Everest Gymnastics: The Truth About Gymnastics

Everest Gymnastics 71While Everest Gymnastics is known for training some of the nation’s top athletes, head coaches Qi Han and Yiwen Chen explain that gymnastics is not only for the elite. There’s a lot of misinformation out there, and many people blindly accept that gymnastics will never be a part of their lives because they don’t fit the mold or lack the talent to head toward the Olympics. Here are a few of the most common myths surrounding gymnastics to help clear up these unfortunate misconceptions.

Myth: Only the most talented and fit people can participate.

People of all ages, abilities, and sizes participate in gymnastics every day. Aside from physical strength and flexibility, there are very few prerequisites that determine whether or not an individual can train. The coaches at Everest Gymnastics explain that while competitive gymnastics does require a certain level of talent, recreational programs are well within reach for everyone. In fact, gymnastics is a great way to teach children about exercise.

Myth: If you take gymnastics, you’ll stop growing.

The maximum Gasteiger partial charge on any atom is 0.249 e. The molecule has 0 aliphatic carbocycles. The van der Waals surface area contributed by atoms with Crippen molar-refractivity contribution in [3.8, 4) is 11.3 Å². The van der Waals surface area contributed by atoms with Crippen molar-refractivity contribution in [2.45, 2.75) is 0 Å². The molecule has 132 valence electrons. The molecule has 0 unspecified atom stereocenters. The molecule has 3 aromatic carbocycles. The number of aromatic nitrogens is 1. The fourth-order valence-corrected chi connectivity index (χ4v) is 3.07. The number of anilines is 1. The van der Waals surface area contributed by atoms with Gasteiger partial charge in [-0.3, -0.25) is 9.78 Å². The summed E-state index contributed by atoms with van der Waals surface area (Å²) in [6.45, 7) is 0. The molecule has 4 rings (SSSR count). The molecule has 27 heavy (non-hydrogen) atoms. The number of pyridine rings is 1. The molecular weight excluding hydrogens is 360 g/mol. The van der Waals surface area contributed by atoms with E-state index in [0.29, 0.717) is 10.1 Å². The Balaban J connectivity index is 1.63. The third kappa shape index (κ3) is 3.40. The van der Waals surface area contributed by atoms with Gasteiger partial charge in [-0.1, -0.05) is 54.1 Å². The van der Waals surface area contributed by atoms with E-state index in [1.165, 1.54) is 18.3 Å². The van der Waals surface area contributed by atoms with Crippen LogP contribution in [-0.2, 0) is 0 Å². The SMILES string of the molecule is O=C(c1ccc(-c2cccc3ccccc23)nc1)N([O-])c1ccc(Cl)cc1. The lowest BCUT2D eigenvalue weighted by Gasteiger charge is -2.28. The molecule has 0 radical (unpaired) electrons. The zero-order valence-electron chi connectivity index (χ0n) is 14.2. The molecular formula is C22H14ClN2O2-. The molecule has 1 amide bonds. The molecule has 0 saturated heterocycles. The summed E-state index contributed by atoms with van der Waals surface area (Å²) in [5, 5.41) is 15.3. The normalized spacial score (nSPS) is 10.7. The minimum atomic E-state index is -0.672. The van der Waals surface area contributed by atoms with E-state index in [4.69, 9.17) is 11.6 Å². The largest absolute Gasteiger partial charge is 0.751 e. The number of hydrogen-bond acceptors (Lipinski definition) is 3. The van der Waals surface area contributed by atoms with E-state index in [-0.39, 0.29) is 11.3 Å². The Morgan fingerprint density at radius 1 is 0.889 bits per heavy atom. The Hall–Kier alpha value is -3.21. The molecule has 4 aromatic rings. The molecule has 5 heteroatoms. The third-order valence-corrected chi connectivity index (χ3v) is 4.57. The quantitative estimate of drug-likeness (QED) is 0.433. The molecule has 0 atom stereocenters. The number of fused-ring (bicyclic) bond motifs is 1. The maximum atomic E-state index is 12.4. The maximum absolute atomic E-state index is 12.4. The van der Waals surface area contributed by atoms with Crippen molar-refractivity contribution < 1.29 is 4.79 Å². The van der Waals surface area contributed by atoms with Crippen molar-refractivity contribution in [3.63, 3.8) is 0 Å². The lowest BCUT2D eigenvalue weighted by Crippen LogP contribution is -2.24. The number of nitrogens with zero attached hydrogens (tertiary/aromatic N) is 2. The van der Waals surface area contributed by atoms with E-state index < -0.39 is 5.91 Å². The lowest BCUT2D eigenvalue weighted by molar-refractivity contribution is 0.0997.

Gymnastics causes stunted growth in the same way that basketball causes gigantism — it doesn’t. While it’s true that many gymnasts are small in stature, there are also many who are tall, muscular, and powerful.

Myth: Gymnastics is one of the most dangerous activities for children.

This myth can easily be busted by a visit to Everest Gymnastics or any other properly equipped training center. Although all sports carry some inherent risks, children who are taught gymnastics have an advantage in that they are trained on how to best control their movements to avoid injury. Early learners are almost always within arms’ reach of the coach and there are many safety features built into the training floor to ensure safety.

Myth: Only girls can do gymnastics.

It’s true that gymnastics is a predominantly female recreational activity. However, the boys who participate receive many outstanding benefits. For example, kids with ADHD who can’t sit still have an opportunity to burn off excess energy during gymnastics class. They also develop exceptional hand-eye coordination and build upper body strength. For these reasons, gymnastics is an exceptional early introduction to physical activity for young boys who wish to pursue other sports, such as football, baseball, or wrestling, when they get older.